There are two types of beneficiary; an enfranchised beneficiary or a disenfranchised beneficiary. An enfranchised beneficiary is entitled to a copy of the foundation’s Constitution, the records and accounts of the foundation and to apply to the Royal Court to change the foundation’s purposes or to revoke or dissolve a foundation. A disenfranchised beneficiary is not entitled to any information about the foundation, subject to the terms of the foundation’s Constitution. The foundation’s Constitution may state whether, and if so in what manner, a disenfranchised beneficiary may become an enfranchised beneficiary. For example, a founder who wishes to protect younger members of his family from the potentially corrosive knowledge of substantial wealth endowed upon a foundation may expressly provide in the Constitution that any beneficiary under a certain age is disenfranchised but will become an enfranchised beneficiary on attaining a specified age.
A Guernsey foundation is managed by a Council comprised of at least two councillors unless the Constitution permits a single councillor. The founder or any person (including a body corporate) may be appointed as a councillor but a councillor may not also be a guardian of the foundation.
The Rules of the foundation must detail the procedures for the appointment, resignation and removal of councillors. In the absence of a Constitutional provision for the appointment of a new or additional councillor, or if such a provision has failed, or if the person who has the power to appoint is incapacitated, then the appointment can be made by the Council, the last remaining councillor (or his personal representative/ liquidator), the Guernsey Registrar or the Royal Court. Subject to the terms of the foundation’s Constitution, a councillor may resign his office by delivering a written notice of his resignation to the Council. The Constitution can expressly provide that a councillor is removed from or ceases to hold office on the coming into effect of a particular circumstance (for example, becoming resident in a certain jurisdiction) or upon the exercise of a power of removal. The Council can apply to the Royal Court for the removal of a councillor where it has reason to believe that the councillor is unwilling or is refusing to act, is bankrupt or otherwise unfit to act, or is incapacitated.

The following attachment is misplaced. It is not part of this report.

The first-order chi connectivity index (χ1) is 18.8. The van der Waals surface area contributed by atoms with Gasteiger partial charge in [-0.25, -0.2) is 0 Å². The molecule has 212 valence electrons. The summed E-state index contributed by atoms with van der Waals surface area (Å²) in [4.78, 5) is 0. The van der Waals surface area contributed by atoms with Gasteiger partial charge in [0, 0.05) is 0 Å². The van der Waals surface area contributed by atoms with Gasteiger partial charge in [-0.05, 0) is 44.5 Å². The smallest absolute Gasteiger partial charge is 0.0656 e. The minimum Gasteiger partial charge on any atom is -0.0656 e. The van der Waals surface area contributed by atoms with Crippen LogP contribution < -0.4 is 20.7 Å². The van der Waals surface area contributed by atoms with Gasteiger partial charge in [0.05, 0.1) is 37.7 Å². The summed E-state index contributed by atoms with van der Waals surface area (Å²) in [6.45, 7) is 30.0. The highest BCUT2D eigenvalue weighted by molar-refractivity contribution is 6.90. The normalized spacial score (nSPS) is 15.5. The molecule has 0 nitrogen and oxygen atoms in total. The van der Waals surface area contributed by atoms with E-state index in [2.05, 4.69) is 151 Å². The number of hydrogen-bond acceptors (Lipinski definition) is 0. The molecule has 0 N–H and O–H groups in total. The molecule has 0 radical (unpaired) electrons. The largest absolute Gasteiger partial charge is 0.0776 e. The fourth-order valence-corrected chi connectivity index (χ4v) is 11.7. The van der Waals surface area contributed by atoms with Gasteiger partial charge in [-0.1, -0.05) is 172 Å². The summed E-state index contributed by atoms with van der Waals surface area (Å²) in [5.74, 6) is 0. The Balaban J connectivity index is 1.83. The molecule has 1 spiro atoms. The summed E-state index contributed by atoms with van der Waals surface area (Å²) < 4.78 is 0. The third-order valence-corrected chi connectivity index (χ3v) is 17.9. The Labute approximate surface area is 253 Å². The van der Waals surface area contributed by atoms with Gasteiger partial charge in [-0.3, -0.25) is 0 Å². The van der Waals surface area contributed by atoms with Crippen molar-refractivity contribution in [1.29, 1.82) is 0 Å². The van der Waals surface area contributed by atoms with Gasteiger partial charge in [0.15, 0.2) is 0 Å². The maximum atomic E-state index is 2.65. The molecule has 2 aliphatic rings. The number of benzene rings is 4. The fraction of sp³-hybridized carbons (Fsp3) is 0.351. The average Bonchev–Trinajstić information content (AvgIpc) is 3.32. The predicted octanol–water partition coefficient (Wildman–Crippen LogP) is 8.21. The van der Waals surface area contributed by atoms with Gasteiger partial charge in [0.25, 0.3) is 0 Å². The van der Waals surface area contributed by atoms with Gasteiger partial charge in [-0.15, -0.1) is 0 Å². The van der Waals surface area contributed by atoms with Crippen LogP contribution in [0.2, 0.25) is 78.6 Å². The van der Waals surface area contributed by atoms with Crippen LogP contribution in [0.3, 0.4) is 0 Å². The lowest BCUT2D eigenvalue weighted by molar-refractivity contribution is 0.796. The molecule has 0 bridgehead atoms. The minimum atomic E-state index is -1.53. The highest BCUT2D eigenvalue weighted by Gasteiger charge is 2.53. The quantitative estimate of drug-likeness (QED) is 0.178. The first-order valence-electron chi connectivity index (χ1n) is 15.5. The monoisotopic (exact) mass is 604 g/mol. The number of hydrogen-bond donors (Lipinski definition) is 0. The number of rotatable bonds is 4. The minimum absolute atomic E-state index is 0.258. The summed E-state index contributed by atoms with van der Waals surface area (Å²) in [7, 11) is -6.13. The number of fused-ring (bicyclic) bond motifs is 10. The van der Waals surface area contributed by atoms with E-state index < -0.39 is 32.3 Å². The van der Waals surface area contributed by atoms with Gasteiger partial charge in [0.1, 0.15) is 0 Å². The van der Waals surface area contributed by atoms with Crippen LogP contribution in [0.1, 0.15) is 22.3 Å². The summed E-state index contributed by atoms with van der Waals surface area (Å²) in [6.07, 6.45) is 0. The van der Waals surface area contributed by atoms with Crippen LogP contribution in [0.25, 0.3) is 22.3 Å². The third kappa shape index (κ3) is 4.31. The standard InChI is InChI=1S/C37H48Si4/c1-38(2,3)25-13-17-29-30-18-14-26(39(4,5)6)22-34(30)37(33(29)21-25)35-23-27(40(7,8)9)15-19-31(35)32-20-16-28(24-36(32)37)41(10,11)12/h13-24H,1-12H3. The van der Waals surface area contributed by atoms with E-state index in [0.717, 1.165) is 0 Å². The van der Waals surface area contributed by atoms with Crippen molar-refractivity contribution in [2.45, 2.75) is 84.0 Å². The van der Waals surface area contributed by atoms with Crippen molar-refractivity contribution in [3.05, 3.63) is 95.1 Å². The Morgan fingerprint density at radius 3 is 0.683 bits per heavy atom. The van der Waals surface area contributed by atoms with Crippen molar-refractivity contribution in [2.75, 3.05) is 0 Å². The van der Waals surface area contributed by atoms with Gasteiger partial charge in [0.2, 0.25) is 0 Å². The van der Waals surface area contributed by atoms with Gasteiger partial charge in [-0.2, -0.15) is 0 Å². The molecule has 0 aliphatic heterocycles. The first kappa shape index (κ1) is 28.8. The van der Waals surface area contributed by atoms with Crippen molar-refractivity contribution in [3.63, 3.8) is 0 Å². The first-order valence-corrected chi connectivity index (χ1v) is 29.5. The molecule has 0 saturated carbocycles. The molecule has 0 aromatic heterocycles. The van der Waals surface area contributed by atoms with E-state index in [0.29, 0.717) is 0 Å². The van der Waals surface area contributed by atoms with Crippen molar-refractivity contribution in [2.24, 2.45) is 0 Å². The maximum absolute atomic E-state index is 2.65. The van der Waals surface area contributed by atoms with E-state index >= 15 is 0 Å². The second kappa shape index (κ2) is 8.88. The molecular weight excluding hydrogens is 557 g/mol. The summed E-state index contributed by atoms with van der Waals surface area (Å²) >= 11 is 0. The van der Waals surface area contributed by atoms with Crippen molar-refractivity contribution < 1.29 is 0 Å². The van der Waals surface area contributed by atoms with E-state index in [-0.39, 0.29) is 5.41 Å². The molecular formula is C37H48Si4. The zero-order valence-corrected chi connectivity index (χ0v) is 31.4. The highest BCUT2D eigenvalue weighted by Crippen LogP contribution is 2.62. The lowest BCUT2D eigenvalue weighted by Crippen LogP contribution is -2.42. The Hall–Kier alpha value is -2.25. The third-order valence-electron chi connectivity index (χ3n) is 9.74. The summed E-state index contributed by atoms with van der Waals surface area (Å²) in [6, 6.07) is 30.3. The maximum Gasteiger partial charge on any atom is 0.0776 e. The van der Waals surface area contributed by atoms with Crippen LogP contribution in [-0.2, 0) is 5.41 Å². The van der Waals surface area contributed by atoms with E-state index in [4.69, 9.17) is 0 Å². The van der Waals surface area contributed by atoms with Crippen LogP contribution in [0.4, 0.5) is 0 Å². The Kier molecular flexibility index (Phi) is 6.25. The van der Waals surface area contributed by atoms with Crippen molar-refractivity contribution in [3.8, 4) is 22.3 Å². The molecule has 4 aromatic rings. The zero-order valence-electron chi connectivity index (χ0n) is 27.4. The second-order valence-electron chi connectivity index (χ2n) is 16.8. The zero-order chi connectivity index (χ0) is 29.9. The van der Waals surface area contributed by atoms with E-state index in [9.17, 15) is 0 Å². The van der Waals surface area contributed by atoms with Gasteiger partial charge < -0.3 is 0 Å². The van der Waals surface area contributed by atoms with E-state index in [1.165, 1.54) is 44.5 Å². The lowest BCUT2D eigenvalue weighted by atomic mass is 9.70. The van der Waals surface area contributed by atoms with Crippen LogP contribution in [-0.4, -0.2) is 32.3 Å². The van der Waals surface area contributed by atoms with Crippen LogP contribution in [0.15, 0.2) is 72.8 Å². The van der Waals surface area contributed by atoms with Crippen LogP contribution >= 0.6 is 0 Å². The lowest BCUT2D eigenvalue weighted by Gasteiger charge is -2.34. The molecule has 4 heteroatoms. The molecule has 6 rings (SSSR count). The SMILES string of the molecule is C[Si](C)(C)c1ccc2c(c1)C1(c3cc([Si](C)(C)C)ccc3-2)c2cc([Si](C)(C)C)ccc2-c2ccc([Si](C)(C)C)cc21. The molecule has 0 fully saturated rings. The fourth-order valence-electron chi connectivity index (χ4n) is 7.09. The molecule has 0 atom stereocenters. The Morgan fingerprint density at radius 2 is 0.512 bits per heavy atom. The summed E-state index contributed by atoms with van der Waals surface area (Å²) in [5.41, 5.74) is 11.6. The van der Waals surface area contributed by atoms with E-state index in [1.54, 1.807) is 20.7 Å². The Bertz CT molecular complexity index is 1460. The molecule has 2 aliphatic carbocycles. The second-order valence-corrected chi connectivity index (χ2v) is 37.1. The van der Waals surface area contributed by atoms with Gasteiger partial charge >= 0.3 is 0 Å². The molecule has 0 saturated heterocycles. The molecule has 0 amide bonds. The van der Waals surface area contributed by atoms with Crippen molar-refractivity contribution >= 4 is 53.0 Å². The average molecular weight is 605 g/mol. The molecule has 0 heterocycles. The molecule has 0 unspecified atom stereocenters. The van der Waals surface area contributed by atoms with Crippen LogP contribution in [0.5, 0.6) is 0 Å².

If, at any time, none of the councillors nor the guardian of the foundation is a Guernsey licensed fiduciary, then the foundation will require a Guernsey resident agent to hold the foundation’s records within the jurisdiction, but it is not required that a licensed fiduciary sits on the Council (although most licensed fiduciaries will insist on the same for governance and regulatory purposes).
The councillors have a duty to the foundation to act in good faith in the exercise of their functions. The councillors of the foundation must execute and administer the foundation only in accordance with the Law, and the terms of the foundation’s Constitution and only in advancement of its purpose. Councillors must act unanimously unless the Constitution provides otherwise. Subject to the terms of the Constitution, where a foundation has more than one beneficiary or purpose the councillors must act impartially, although this does not prejudice their exercise of a discretion conferred on the Council by the terms of the Constitution.
The Council is responsible for ensuring that the foundation keeps records and accounts that are sufficient to show and explain the foundation’s transactions, the financial position of the foundation and also detail the day to day entries of receipts and expenditure, together with the assets and liabilities of the foundation. These records must be kept or be accessible in Guernsey.
The Council has a duty, at all reasonable times, to provide full and accurate information as to the state and amount of the foundation property within 3 months of receiving a written request from a guardian, any enfranchised beneficiary or, subject to the terms of the Constitution, the founder. Even if the terms of the Constitution restrict the provision of information, the founder may apply to the Royal Court for disclosure.